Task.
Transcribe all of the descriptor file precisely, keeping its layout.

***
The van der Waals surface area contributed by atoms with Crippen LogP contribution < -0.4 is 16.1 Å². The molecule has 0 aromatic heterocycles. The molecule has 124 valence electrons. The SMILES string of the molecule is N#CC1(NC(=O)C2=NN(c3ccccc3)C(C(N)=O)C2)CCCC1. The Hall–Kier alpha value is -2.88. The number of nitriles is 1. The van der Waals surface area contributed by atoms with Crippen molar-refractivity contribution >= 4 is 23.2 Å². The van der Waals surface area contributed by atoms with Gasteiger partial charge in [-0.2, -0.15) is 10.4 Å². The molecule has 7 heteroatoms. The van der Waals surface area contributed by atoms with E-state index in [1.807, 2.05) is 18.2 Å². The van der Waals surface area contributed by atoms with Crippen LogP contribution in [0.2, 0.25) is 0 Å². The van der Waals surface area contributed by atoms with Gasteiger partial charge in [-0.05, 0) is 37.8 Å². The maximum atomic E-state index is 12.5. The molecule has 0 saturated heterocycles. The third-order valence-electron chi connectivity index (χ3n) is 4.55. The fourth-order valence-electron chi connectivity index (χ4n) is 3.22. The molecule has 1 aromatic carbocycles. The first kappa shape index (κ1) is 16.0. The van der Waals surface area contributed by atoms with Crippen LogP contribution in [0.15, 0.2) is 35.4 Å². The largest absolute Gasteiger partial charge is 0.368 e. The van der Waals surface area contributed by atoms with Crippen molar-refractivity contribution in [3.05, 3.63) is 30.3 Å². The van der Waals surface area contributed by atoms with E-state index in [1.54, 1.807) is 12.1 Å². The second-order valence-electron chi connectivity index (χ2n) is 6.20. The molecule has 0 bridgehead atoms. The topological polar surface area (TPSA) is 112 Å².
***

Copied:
The van der Waals surface area contributed by atoms with Crippen LogP contribution < -0.4 is 16.1 Å². The molecule has 0 aromatic heterocycles. The molecule has 124 valence electrons. The SMILES string of the molecule is N#CC1(NC(=O)C2=NN(c3ccccc3)C(C(N)=O)C2)CCCC1. The Hall–Kier alpha value is -2.88. The number of nitriles is 1. The van der Waals surface area contributed by atoms with Crippen molar-refractivity contribution >= 4 is 23.2 Å². The van der Waals surface area contributed by atoms with Gasteiger partial charge in [-0.2, -0.15) is 10.4 Å². The molecule has 7 heteroatoms. The van der Waals surface area contributed by atoms with E-state index in [1.807, 2.05) is 18.2 Å². The van der Waals surface area contributed by atoms with Crippen LogP contribution in [0.2, 0.25) is 0 Å². The van der Waals surface area contributed by atoms with Gasteiger partial charge in [-0.05, 0) is 37.8 Å². The maximum atomic E-state index is 12.5. The molecule has 0 saturated heterocycles. The third-order valence-electron chi connectivity index (χ3n) is 4.55. The fourth-order valence-electron chi connectivity index (χ4n) is 3.22. The molecule has 1 aromatic carbocycles. The first kappa shape index (κ1) is 16.0. The van der Waals surface area contributed by atoms with Crippen LogP contribution in [0.15, 0.2) is 35.4 Å². The largest absolute Gasteiger partial charge is 0.368 e. The van der Waals surface area contributed by atoms with Crippen molar-refractivity contribution in [3.05, 3.63) is 30.3 Å². The van der Waals surface area contributed by atoms with E-state index in [1.54, 1.807) is 12.1 Å². The second-order valence-electron chi connectivity index (χ2n) is 6.20. The molecule has 0 bridgehead atoms. The topological polar surface area (TPSA) is 112 Å².